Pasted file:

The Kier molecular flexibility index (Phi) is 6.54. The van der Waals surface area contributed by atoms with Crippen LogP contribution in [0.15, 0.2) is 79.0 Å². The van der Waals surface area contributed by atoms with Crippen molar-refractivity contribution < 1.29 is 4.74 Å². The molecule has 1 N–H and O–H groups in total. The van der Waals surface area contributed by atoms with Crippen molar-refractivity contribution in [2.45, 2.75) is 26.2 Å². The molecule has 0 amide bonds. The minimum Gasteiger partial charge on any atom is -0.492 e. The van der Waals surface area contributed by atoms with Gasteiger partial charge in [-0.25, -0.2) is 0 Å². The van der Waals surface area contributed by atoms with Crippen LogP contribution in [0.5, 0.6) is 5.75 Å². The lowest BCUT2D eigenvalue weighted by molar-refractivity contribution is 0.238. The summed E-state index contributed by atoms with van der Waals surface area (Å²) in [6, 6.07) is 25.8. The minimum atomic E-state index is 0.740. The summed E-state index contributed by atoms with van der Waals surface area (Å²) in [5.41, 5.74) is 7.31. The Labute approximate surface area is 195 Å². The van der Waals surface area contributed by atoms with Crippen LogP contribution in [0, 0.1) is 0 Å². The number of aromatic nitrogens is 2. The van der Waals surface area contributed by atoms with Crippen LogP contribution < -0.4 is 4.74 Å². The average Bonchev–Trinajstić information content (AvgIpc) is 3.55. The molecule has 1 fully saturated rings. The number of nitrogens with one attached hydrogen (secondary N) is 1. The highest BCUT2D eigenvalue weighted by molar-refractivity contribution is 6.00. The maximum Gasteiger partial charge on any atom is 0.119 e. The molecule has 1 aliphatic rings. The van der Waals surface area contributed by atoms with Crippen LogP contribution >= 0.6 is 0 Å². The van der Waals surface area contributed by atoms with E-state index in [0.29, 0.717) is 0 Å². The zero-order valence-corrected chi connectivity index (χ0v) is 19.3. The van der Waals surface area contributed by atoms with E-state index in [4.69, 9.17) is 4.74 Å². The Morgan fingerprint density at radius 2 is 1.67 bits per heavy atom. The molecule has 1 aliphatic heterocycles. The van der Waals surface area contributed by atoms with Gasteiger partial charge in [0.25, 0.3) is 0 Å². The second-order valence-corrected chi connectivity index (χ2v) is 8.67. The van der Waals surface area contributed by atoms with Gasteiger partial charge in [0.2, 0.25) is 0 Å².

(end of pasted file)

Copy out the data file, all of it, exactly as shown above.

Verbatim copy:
The Kier molecular flexibility index (Phi) is 6.54. The van der Waals surface area contributed by atoms with Crippen LogP contribution in [0.15, 0.2) is 79.0 Å². The van der Waals surface area contributed by atoms with Crippen molar-refractivity contribution < 1.29 is 4.74 Å². The molecule has 1 N–H and O–H groups in total. The van der Waals surface area contributed by atoms with Crippen molar-refractivity contribution in [2.45, 2.75) is 26.2 Å². The molecule has 0 amide bonds. The minimum Gasteiger partial charge on any atom is -0.492 e. The van der Waals surface area contributed by atoms with Gasteiger partial charge in [-0.25, -0.2) is 0 Å². The van der Waals surface area contributed by atoms with Crippen LogP contribution in [0.5, 0.6) is 5.75 Å². The lowest BCUT2D eigenvalue weighted by molar-refractivity contribution is 0.238. The summed E-state index contributed by atoms with van der Waals surface area (Å²) in [6, 6.07) is 25.8. The minimum atomic E-state index is 0.740. The summed E-state index contributed by atoms with van der Waals surface area (Å²) in [5.41, 5.74) is 7.31. The Labute approximate surface area is 195 Å². The van der Waals surface area contributed by atoms with Crippen LogP contribution in [0, 0.1) is 0 Å². The number of aromatic nitrogens is 2. The van der Waals surface area contributed by atoms with Crippen LogP contribution < -0.4 is 4.74 Å². The average Bonchev–Trinajstić information content (AvgIpc) is 3.55. The molecule has 1 fully saturated rings. The number of nitrogens with one attached hydrogen (secondary N) is 1. The highest BCUT2D eigenvalue weighted by molar-refractivity contribution is 6.00. The maximum Gasteiger partial charge on any atom is 0.119 e. The molecule has 1 aliphatic rings. The van der Waals surface area contributed by atoms with Crippen LogP contribution >= 0.6 is 0 Å². The van der Waals surface area contributed by atoms with E-state index in [0.29, 0.717) is 0 Å². The zero-order valence-corrected chi connectivity index (χ0v) is 19.3. The van der Waals surface area contributed by atoms with E-state index in [4.69, 9.17) is 4.74 Å². The Morgan fingerprint density at radius 2 is 1.67 bits per heavy atom. The molecule has 1 aliphatic heterocycles. The van der Waals surface area contributed by atoms with Gasteiger partial charge in [0.25, 0.3) is 0 Å². The second-order valence-corrected chi connectivity index (χ2v) is 8.67. The van der Waals surface area contributed by atoms with Gasteiger partial charge in [0.2, 0.25) is 0 Å².